Cloud Outages and FUD
Recently AWS had an outage at their US-EAST-1, which is troubled site for AWS historically. It was explained as a “database issue that was magnified due to a networking issue”. I don’t believe it— it sounds like a standard BS explanation we have all grown to hear. They screwed up something and are ashamed to admit it or think being open about it will reveal too much competitive information.
These things happen with any infrastructure. This should have been mostly a non event. But most startups running on AWS had given no thought ( probably time-starved) to architecting their app infrastructure. They had put everything in US-EAST-1 without thinking about DR scenarios. Its also due to the tyranny of defaults, since when you sign up, that’s where AWS puts you in. Signs are that Netflix was able to avoid an outage because of the work they have done to architect their environment.
Some people are using this as a reason to create FUD about Cloud. I have seen 3 types of FUD:
1. You must have multi-cloud strategy
Because AWS had an outage, you should have had capability to shift workloads to Google or Azure on demand. Really, people? So, you telling me that these startups that don’t know how to properly architect to take advantage of different regions and zones in AWS will automagically figure out how to dynamically migrate workloads across disparate clouds. Whatever you are smoking, its good stuff, keep at it, because you won’t like it when your trippin’ ends.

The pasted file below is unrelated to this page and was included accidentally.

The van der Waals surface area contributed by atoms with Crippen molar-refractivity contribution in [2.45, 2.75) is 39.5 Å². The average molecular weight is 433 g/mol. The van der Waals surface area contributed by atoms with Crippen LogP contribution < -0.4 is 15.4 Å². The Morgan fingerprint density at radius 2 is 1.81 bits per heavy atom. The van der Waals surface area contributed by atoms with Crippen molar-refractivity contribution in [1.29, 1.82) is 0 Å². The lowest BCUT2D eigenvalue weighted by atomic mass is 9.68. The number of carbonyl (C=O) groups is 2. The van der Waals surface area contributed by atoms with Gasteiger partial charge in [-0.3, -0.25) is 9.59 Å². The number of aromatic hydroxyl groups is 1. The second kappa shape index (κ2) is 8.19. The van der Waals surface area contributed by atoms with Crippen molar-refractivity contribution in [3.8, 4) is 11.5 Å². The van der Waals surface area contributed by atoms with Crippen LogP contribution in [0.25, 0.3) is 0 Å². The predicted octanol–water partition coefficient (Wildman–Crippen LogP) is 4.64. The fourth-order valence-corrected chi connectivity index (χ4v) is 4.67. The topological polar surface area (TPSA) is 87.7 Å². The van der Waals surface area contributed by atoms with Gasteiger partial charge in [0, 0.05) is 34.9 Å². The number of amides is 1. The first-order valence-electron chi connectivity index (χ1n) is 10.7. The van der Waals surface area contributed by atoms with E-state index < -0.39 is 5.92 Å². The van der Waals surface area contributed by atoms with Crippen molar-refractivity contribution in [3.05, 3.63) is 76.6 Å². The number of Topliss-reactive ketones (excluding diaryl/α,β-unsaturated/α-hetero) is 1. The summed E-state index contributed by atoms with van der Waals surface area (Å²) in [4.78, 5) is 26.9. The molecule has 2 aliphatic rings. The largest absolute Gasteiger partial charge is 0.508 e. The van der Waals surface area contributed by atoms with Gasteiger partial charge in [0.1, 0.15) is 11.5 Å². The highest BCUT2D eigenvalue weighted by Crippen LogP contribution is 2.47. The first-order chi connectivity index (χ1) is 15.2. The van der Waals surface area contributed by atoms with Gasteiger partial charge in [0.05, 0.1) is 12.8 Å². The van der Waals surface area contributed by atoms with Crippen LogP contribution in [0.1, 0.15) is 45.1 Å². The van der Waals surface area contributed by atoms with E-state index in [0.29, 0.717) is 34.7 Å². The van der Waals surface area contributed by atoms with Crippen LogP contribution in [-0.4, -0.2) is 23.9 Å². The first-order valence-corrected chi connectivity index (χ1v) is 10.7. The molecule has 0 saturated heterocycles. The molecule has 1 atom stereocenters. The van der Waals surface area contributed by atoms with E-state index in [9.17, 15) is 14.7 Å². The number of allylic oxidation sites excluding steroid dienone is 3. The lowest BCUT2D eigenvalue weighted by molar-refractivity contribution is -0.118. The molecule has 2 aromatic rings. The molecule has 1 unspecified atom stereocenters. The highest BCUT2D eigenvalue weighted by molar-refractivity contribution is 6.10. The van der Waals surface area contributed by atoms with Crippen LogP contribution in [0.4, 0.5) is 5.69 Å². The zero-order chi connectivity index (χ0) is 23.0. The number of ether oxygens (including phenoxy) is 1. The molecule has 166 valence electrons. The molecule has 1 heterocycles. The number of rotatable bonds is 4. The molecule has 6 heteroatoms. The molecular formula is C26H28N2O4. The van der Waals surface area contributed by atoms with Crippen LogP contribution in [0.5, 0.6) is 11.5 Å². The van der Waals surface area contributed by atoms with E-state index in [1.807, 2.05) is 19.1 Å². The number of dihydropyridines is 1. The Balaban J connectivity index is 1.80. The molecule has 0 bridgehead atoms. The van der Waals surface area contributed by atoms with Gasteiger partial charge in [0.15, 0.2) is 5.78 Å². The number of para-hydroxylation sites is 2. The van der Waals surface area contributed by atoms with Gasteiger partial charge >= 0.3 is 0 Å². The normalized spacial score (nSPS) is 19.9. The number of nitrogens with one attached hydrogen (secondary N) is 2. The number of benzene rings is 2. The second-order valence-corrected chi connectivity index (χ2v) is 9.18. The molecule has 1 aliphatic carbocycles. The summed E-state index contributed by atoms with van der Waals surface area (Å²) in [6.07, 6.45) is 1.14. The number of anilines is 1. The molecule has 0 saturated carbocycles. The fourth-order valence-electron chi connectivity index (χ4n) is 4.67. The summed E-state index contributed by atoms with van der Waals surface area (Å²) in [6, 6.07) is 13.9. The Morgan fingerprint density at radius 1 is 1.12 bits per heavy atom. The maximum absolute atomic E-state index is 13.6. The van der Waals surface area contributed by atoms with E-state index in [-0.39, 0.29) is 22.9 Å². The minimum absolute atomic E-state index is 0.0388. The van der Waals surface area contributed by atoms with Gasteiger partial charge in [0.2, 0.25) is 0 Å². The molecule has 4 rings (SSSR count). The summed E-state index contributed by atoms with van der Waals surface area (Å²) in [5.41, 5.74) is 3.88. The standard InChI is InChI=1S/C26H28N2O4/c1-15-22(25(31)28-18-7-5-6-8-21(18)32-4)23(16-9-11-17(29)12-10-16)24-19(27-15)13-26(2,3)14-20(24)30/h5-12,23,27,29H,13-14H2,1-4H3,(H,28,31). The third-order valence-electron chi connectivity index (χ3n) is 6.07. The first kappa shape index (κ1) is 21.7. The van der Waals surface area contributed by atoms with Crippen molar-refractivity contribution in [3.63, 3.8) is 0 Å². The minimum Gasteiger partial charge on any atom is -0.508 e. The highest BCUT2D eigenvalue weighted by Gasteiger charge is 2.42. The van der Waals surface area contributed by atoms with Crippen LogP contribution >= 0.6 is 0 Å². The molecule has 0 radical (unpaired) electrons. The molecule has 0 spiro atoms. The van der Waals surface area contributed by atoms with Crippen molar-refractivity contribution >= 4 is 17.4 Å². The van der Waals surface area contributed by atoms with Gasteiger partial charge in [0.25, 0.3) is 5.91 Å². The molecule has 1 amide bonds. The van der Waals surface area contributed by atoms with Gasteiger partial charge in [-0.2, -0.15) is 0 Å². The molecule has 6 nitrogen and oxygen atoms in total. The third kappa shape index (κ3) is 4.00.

2. This is perfect reason for doing Hybrid
Yeah, like Cloud bursting, automagically failover to the server at Uncle Bob’s basement. I won’t discuss this much except to say that computer science can be a bitch for people who don’t take time to learn.
3. Build Private Clouds, so you can control your own destiny
Yes, this actually makes sense and somewhat of a reasonable point to make, except for the fact that 95%+ of private cloud projects fail and you probably can’t afford the army of people and ELAs you need to pull off something like this. In addition, private clouds won’t scale to meet your needs and your growth will suffer and you will end up having a “Zynga” moment.
So, my point kids is to treat AWS outage as a learning experience to ask right architectural questions and tune out vendors that want to sell you moar boxes.